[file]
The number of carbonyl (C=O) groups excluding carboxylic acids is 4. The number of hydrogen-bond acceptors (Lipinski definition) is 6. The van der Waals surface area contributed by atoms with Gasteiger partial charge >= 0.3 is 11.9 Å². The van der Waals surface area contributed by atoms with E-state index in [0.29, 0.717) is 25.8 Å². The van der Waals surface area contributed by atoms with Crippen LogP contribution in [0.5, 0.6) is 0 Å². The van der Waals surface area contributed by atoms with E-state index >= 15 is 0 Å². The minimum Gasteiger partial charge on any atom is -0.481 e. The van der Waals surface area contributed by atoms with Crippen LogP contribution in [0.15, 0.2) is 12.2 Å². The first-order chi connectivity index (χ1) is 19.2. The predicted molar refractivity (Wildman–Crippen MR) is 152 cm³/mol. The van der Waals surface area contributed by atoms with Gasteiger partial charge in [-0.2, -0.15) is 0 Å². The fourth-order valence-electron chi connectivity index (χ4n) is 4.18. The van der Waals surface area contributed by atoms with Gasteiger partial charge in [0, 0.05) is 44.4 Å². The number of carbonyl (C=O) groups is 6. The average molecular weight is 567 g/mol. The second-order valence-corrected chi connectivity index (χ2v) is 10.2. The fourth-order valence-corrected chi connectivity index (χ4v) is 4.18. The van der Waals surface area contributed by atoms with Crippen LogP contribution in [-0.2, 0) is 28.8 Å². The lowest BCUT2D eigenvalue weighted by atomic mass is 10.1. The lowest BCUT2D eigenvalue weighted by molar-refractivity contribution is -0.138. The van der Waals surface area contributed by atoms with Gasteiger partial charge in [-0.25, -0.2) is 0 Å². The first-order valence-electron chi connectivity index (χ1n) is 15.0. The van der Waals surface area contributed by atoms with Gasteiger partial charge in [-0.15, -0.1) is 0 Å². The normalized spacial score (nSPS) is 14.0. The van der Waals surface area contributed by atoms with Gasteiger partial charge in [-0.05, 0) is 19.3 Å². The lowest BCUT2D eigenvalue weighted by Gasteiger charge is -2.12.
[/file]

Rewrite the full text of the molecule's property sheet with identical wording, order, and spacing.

The number of carbonyl (C=O) groups excluding carboxylic acids is 4. The number of hydrogen-bond acceptors (Lipinski definition) is 6. The van der Waals surface area contributed by atoms with Gasteiger partial charge >= 0.3 is 11.9 Å². The van der Waals surface area contributed by atoms with E-state index in [0.29, 0.717) is 25.8 Å². The van der Waals surface area contributed by atoms with Crippen LogP contribution in [0.5, 0.6) is 0 Å². The van der Waals surface area contributed by atoms with E-state index >= 15 is 0 Å². The minimum Gasteiger partial charge on any atom is -0.481 e. The van der Waals surface area contributed by atoms with Crippen LogP contribution in [0.15, 0.2) is 12.2 Å². The first-order chi connectivity index (χ1) is 19.2. The predicted molar refractivity (Wildman–Crippen MR) is 152 cm³/mol. The van der Waals surface area contributed by atoms with Gasteiger partial charge in [-0.2, -0.15) is 0 Å². The fourth-order valence-electron chi connectivity index (χ4n) is 4.18. The van der Waals surface area contributed by atoms with Gasteiger partial charge in [0, 0.05) is 44.4 Å². The number of carbonyl (C=O) groups is 6. The average molecular weight is 567 g/mol. The second-order valence-corrected chi connectivity index (χ2v) is 10.2. The fourth-order valence-corrected chi connectivity index (χ4v) is 4.18. The van der Waals surface area contributed by atoms with Crippen LogP contribution in [-0.2, 0) is 28.8 Å². The lowest BCUT2D eigenvalue weighted by atomic mass is 10.1. The lowest BCUT2D eigenvalue weighted by molar-refractivity contribution is -0.138. The van der Waals surface area contributed by atoms with Gasteiger partial charge in [-0.25, -0.2) is 0 Å². The first-order valence-electron chi connectivity index (χ1n) is 15.0. The van der Waals surface area contributed by atoms with Gasteiger partial charge in [-0.15, -0.1) is 0 Å². The normalized spacial score (nSPS) is 14.0. The van der Waals surface area contributed by atoms with Gasteiger partial charge in [-0.05, 0) is 19.3 Å². The lowest BCUT2D eigenvalue weighted by Gasteiger charge is -2.12.